I have always been fascinated by fish and water: these were in Istanbul
Like it or not, much of what I have done over the years has involved swimming upstream, against the current.
Much of this has been expressed in writing. And CounterCurrent is a vehicle I developed, to replace the original John Elkington Associates, eventually mainly absorbed into SustainAbility, as a largely virtual platform for those aspects of my working life that involved book writing. Or were in some way more speculative than my mainstream organisations quite knew what to do with. A key part of the work here has been a series of book projects, the latest, The Breakthrough Challenge: 10 Ways to Connect Today’s Profits With Tomorrow’s Bottom Line, being co-authored with Jochen Zeitz.
So how do you assess the impact of books? True, I have been told by several highly influential people (including Jane Nelson of Harvard’s Kennedy School and Cleantech Group founder Nick Parker) that my 1987 book The Green Capitalists (with a final chapter from Tom Burke) helped spur them to move out of the mainstream and into the emerging sustainability area. Yes, our Green Consumer Guide went into 20 foreign editions and sold around 1 million copies. And, yes, Cannibals With Forks spread the concept of the triple bottom line around the world.
But often it’s the weirder, around-the-houses connections that suggest the significance of some of the ripple effects.
Here’s an example. One of the odder experiences of my life was seeing my book The Poisoned Womb (Pelican Books, 1985) book referenced in a poem by Ted Hughes published in The Times (see ‘from Under the Carpet,’ page 837 in Ted Hughes, ‘Collected Poems,’ Faber & Faber, 2003) and also on pages 538-9 in his collected letters (‘Letters of Ted Hughes,’ collected and edited by Christopher Reid, Faber & Faber, 2007). To add spice to the story, Hughes noted in the poem that he had sent a copy of the book to Margaret Thatcher when she was Prime Minister.
Tom Delfgaauw, when at Shell, saw a key part of what we brought to the table as “constructive discomfort”
There are many examples of our impact over the decades, but some are hard to see, at least initially. I have sometimes described part of my role inside business as serving as “grit in the corporate oyster.” Managing the tension between challenge and support is a complex task, but one I seem to have acquired over time. But how do you measure the impact of such work? Stop the clock at one moment at in the process and you are likely to find a certain amount of client unease. Stop it later and you may well find that real value has been created, just as that grit in the oyster becomes the seed of the future pearl.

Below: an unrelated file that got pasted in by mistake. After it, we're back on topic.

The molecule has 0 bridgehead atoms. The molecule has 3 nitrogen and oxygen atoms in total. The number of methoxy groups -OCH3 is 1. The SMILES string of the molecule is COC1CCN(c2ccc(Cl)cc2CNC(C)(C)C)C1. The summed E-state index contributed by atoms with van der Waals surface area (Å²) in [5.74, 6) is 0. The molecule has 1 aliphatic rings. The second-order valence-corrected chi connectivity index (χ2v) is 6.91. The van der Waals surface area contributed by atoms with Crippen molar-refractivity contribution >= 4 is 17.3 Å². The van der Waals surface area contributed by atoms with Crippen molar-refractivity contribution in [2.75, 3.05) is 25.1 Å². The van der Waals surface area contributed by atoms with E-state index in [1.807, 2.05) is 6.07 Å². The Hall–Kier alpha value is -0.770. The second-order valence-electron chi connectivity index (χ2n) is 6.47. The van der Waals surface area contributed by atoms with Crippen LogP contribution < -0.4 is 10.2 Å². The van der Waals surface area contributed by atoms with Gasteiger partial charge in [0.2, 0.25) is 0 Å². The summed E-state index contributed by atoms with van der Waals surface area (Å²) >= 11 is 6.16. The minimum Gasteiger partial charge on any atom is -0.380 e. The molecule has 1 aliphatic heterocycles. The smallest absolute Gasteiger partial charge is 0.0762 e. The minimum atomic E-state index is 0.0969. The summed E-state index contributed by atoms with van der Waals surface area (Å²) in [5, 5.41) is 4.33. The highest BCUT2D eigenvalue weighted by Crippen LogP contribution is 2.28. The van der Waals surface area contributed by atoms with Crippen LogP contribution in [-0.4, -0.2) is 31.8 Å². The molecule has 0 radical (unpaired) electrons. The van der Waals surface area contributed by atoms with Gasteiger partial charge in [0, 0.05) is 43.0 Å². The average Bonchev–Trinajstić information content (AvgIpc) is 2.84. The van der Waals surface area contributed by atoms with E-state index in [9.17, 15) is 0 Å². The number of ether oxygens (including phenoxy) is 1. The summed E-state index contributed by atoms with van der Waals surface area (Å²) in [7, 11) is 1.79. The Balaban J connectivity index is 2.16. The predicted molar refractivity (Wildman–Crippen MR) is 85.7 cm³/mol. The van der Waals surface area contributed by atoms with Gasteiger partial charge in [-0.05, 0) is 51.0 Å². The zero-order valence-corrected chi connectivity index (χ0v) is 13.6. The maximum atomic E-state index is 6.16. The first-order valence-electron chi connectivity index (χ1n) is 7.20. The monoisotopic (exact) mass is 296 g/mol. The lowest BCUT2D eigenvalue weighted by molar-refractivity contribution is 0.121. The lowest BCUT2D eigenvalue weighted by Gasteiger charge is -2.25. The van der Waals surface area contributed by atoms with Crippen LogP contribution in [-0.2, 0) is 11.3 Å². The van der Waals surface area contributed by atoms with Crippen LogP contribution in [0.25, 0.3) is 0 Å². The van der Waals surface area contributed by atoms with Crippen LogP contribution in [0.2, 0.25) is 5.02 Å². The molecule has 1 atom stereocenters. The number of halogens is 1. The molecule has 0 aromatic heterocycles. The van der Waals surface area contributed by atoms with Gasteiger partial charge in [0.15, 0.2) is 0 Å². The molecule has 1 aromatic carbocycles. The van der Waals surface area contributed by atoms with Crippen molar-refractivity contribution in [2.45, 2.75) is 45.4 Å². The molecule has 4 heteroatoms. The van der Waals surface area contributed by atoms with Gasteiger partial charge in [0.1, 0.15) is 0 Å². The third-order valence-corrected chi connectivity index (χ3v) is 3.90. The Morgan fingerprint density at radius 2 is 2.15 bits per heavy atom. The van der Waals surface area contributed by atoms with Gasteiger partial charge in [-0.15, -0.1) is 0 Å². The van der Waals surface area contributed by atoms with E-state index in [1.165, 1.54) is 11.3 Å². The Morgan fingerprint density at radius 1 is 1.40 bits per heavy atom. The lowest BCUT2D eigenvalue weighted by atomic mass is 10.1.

And the provocations have come in many forms. Take the time capsule in the Princess of Wales Conservatory at Kew Gardens, for example. The idea of the capsule was Elaine’s, during a dinner with Joss and David Pearson of Gaia Books. I had been part of the Gaia Atlas of Planet Management team, serving as a Contributing Editor. The capsule (see below) went into the floor of the new greenhouse in 1985. Gaia and Hania sat on David Attenborough’s knees as he prepared to lower the capsule into the ground, containing a copy of the Gaia Atlas of Planet Management and seeds of plants thought likely to go extinct in the coming decades.
Our task over the coming decades is to push upstream against that flood tide of extinction, until (unlikely though it may seem today) the tide turns. And forty years after coming up with the idea, I still think that the idea of creating ‘blended value’ (Jed Emerson’s term) or ‘shared value’ (Michael Porter and Mark Kramer’s term) right across the ‘triple bottom line‘ agenda is a helpful way of thinking about all of this.
But pushing counter-current against my own biases is going to be a critical part of what we call the ‘Breakthrough Decade’ (see ‘About’ page), so I hope I’ll be around to see how all of this has worked out in 2025, which would be my fiftieth year in the field. (The time capsule isn’t to be opened until 2085, incidentally.)